Dir.: Oliver Hirschbiegel
Cast: Christian Friedel, Katherina Schüttler, Burghardt Klaußner, Johannes von Bülow, Lissy Pernthaler, Udo Schenk
Germany 2015, 114 min.
On the 8th of November 1939, George Elser tried to assassinate Adolf Hitler in the Bürgerbräu Keller in Munich, where Hitler and the NSDAP leadership celebrated their failed “Beer Hall Putsch” of 1923. Due to a forecast of fog, Hitler decided to leave early for Berlin at 21.07, thirteen minutes before Elser’s bomb exploded, bringing part of the roof down and killing eight people.
We meet Elser (Friedel, The White Ribbon) in 1932 first near the Bodensee as a young clockmaker, playing the accordion and being quite a ladies’ man. Later he is called home to Koenigsbronn in Swabia, where his father, a drunkard, is unable to keep the family farm going. There he falls in love with the married Elsa (Schüttler), her husband Erich – abusive and alcohol dependent, is suddenly is written out of the picture. Whilst Elser had sympathies for the Communist Party, he never became a member, but he and Elsa are seen feeding one of his old friends, who has to work in a factory for a nearby concentration camp. After the couple’s baby dies, Elser, seemingly unmotivated, leaves Elsa and builds the bomb to kill Hitler (Schenk).
Steeling dynamite and other material, he spends many nights in the Bürgerbräu Keller to install the bomb. On the night oft he failed assassination, he is caught by border guard s at the Swiss border, carrying tools and technical drawings of the bomb. The next day, Elser is transferred to the Gestapo HQ in Munich, were he is interrogated by Nebe (Klaußner) and Gestapo chief Mueller (von Bülow). Whilst Nebe is certain, that Elser had no help, Mueller supports Hitler’s quest to find his co-conspiritors. Elser is tortured and pumped full of Pervertin, but to no avail. Finally, he is transferred to the KZ Sachsenhausen, where he is treated as a „special prisoner“. After taken to Dachau KZ, he is shot there on April 9th 1945, aged 42.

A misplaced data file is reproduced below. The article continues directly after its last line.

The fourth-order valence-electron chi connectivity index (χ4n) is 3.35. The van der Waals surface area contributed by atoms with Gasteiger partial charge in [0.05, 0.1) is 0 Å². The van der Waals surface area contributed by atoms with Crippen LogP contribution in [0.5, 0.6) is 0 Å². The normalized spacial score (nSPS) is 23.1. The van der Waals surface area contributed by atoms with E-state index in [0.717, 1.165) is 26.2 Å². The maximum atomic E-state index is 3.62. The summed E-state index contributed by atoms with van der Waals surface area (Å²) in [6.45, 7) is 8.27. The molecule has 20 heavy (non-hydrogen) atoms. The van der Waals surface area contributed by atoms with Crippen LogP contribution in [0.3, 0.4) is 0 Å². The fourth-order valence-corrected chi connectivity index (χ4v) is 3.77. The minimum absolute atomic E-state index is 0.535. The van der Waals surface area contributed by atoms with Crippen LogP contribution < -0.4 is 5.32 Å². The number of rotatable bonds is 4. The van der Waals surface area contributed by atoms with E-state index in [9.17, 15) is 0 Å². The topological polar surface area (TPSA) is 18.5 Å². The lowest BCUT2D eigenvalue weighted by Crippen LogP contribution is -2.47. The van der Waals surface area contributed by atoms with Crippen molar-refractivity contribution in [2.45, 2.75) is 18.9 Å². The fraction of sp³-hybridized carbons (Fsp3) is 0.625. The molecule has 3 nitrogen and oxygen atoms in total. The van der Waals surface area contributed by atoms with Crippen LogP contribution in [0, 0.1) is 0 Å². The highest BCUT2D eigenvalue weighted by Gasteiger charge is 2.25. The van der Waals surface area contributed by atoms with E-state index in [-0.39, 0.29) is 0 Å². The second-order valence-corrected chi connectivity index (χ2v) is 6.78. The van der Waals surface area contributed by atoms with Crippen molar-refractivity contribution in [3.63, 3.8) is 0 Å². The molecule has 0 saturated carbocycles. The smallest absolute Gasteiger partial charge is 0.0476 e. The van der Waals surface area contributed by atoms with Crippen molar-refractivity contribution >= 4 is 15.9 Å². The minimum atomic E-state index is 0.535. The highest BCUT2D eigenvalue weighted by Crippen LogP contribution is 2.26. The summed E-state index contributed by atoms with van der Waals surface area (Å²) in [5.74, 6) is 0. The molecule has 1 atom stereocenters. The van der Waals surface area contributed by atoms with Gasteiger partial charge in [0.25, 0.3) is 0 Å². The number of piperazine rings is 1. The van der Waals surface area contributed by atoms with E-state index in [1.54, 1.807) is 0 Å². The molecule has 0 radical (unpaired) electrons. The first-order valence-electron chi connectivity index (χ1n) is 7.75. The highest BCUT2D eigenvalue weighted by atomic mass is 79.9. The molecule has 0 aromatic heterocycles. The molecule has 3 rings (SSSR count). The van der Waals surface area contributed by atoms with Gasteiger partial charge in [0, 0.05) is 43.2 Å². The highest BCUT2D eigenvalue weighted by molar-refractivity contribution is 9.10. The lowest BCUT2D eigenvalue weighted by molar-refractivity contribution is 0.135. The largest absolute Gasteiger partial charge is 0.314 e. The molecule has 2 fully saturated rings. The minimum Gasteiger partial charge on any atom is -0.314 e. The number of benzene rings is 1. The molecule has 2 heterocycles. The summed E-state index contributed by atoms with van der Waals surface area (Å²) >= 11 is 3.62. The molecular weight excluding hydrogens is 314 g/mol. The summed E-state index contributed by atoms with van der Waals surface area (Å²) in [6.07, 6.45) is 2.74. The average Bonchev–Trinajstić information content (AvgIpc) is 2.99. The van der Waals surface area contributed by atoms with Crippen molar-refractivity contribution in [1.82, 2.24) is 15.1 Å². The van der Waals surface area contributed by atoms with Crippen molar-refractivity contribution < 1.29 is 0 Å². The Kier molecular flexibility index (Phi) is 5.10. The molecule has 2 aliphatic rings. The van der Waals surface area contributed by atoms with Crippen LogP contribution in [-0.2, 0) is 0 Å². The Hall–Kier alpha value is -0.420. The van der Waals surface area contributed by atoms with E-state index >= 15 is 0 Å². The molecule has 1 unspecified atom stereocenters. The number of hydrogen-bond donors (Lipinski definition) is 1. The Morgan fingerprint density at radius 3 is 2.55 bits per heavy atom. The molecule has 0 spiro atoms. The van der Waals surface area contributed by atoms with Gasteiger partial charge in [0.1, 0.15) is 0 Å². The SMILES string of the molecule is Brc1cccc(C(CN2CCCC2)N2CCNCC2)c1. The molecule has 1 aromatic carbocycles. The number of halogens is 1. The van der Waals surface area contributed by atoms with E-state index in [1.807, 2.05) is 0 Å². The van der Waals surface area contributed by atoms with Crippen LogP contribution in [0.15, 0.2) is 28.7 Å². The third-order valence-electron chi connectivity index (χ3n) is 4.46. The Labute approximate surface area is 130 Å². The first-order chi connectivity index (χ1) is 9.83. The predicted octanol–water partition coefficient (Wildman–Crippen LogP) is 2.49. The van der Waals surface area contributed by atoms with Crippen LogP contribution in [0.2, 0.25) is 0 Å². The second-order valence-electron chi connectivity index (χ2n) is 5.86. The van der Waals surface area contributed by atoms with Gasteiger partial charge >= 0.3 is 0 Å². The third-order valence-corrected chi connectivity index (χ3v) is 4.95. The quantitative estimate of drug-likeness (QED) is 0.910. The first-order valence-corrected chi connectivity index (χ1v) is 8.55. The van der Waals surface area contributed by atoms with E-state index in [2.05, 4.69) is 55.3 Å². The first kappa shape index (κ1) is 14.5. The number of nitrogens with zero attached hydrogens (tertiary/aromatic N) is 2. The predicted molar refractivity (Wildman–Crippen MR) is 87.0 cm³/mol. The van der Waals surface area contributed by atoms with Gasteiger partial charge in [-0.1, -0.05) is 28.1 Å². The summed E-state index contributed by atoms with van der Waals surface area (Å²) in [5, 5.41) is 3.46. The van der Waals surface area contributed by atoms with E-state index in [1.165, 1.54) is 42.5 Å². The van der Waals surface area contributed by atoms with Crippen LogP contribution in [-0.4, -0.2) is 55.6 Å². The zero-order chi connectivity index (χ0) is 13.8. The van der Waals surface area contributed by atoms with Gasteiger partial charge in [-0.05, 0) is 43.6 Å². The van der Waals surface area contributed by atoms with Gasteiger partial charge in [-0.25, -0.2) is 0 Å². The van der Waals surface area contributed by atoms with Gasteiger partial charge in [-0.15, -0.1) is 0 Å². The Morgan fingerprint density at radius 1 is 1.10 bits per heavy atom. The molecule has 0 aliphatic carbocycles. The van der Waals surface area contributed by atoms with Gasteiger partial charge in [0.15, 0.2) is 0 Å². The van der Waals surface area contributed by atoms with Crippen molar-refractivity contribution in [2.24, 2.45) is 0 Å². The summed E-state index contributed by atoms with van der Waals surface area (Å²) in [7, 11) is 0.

Oliver Hirschbiegel’s (Downfall/Diana) 13 Minutes is even more sensational, schematised and banal than Klaus Maria Brandauer’s Elser portrait 7 Minutes (1989). Like in Downfall, Hirschbiegel personalises and simplifises historical events, and reduces them to emotional tear-jerkers. Told in recurring flashbacks, the narrative is reduced to episodes, giving the film little coherence. Everything is without contradictions: Elser’s hometown is first an arena for the fighting communists and fascists, then suddenly a model Nazi town.
Hirschbiegel never explains why the great majority of Germans were so willing to follow Hitler, whose lust for hysteria, sadism and utter (self)destruction they shared. Instead, we are seeing the demure female minute taker (Pernthaler) during interrogations, who tears Elsa’s photo from the file and gives it to Elser. Worst of all, Nebe, chief of the Kripo (Criminal Police), who already joined the Nazi Party in 1931, and was responsible for he “Einsatzgruppen” in Russia, who murdered Jews and mental patients, is shown as a humanist, who is kind to Elser. After the failed Officer’s coup of July 1944, he is hanged with piano wire, his long drawn-out death another example of endless scenes of “torture porn”.
Hirschbiegel is obviously not alone, choosing sentimentality instead of analysis, showing the Nazis, not as murderous racists but instead resorting to trivia. And why do some films about the Nazi period humanise mass murders like Nebe? In the end, the director even minimalises his hero for an aesthetic stunt: flames are reflected in Elser’s goggles, whilst he is welding his bomb. 13 Minutes does not do Elser any justice, good ensemble acting is not enough to save a film, in which camera and narrative conspire to hide the truth just to give the audience a spectacle. AS
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